Repotting cacti in winter: here’s why and what are the advantages of this choice

Given that it is possible to repot cacti and succulent plants in almost all months of the year, for more than fifteen years I have been carrying out this operation during the winter, between December and February. If necessary, for example in the case of a suffering plant or a new purchase, I repot even in spring or in the middle of summer. I almost never repot in autumn, because in this period the plants begin to slow down their growth to start the winter stasis and I prefer to avoid “disturbing” this natural process, since repotting is always a small trauma for a plant.

We look at the benefits of repotting cacti and succulents over the winter in the article that follows. (…)

Repot in winter: the advantages

By repotting in winter, the plants are completely still (except for those that grow even in the cold like Pediocactus and some Escobaria, for example) and the soil is completely dry and it is easy to clean the roots well, where needed. If the soil in which the plant is found is already correct and if I have decided to use the same type of soil for that plant, I simply shake the earth a little to free some roots and check that the root system is in good condition and does not contain parasites. It is essential that the new substrate is dry or, at most, slightly damp. Another important aspect deriving from the choice of the winter months for repotting is in fact this: until the end of March the plants will not receive water and the roots will have plenty of time to heal. Some injury to the secondary roots is almost inevitable during repotting and, in the event of a change of substrate with thorough cleaning of the root system (for example if the plant was in peat) it can easily happen to break or injure even the primary roots. Similarly, in the event of a total change of soil or a suffering plant, it may be necessary to drastically shorten the roots by cutting them. For all these reasons, winter repotting is preferable. This is a guideline, not a rule, though. In fact, cacti and succulents in general can be easily repotted even when they are in full vegetation, as well as when they are in bloom. In these cases, however, it is important to repot in dry soil and wait at least two or three weeks before watering, keeping the plant in a bright place but not in direct sunlight.

Wait or repot immediately?

Many wonder if it is necessary, once a plant has been flared (in winter or in summer, the substance does not change), to leave it bare root for some time or if it can be repotted immediately. Let’s say that leaving the plant with the roots in the air, in a place sheltered from direct light, is certainly a good precaution. In this way we will be sure that any injuries or cuts to the roots will heal perfectly. From what I’ve learned, though, this step isn’t always necessary. If the plant is healthy and if the fleshy roots have not been injured or cut, you can repot immediately: time to remove the old substrate, check that there are no parasites among the roots, and repot in the new substrate. For years I have only allowed plants to dry for a few days in the case the root system has been affected by rot (in this case I also treat it with a powder fungicide) or those plants with major lesions to the primary roots or taproot.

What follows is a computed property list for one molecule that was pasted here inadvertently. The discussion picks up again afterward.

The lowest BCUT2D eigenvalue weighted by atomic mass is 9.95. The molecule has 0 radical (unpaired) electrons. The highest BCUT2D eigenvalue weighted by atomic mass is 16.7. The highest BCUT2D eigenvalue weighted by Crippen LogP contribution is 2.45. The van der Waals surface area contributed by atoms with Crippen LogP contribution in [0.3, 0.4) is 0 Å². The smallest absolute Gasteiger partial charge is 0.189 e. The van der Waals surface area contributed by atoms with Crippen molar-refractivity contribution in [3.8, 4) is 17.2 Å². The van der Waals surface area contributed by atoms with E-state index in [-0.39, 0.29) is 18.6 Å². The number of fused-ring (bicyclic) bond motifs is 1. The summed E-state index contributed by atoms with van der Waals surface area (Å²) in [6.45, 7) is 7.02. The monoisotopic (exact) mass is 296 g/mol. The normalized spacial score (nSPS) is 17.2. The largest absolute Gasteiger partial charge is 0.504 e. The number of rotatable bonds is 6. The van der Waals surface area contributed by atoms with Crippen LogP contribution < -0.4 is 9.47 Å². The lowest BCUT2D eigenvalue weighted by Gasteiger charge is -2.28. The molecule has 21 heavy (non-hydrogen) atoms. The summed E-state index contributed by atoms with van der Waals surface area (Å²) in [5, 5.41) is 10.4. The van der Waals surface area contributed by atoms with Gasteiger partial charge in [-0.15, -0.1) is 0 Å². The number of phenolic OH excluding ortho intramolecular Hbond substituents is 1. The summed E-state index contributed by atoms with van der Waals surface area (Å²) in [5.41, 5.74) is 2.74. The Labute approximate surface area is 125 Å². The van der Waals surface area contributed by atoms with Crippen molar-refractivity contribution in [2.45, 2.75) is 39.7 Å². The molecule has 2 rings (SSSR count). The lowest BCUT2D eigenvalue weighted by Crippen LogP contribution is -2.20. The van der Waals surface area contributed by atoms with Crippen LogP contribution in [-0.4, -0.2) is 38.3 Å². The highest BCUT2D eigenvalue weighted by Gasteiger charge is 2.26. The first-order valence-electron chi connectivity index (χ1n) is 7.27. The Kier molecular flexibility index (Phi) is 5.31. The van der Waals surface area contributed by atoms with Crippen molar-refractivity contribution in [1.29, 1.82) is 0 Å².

Some examples

In recent weeks, as for years now, I have been dedicating myself to repotting my plants, in particular to repotting some of my sowings from 2017. These are mainly Gymnocalycium (spegazzinii and ferox), Lobivia ferox, Thelocactus lloydii. To these are added some of my sowings of Ferocactus latispinus already of a fair size, since these are plants born in 2010. All the plants are in perfect condition: the roots are healthy and well developed and the plants are robust and well formed. For my convenience and to help the growth of still young plants a little, for repotting I used a standard soil based on pumice, lapillus and peat in equal parts, to which I added 5% of fine sand.

In these photos, here are some steps of the repotting procedures during winter. To learn more about the topic, you can consult the section “Repotting“. If you want to know more about soils and materials for making the various substrates, you can instead consult the “Substrates” section.

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Gymnocalycium ferox, my flared sowings


Lobivia and Thelocactus flared


Gymnocalycium spegazzinii


Thelocactus lloydii bare root


Lobivia ferox


Some of my recently repotted sowings


Gymnocalycium spegazzinii after repotting


Lobivia and Thelocactus after repotting


Ferocactus latispinus, my seedlings


Correlated articles

All articles on sowing cactus and succulents
When to pricking out cactus seedlings
Seasonal care for cactus and succulents
Cactus cultivation cards

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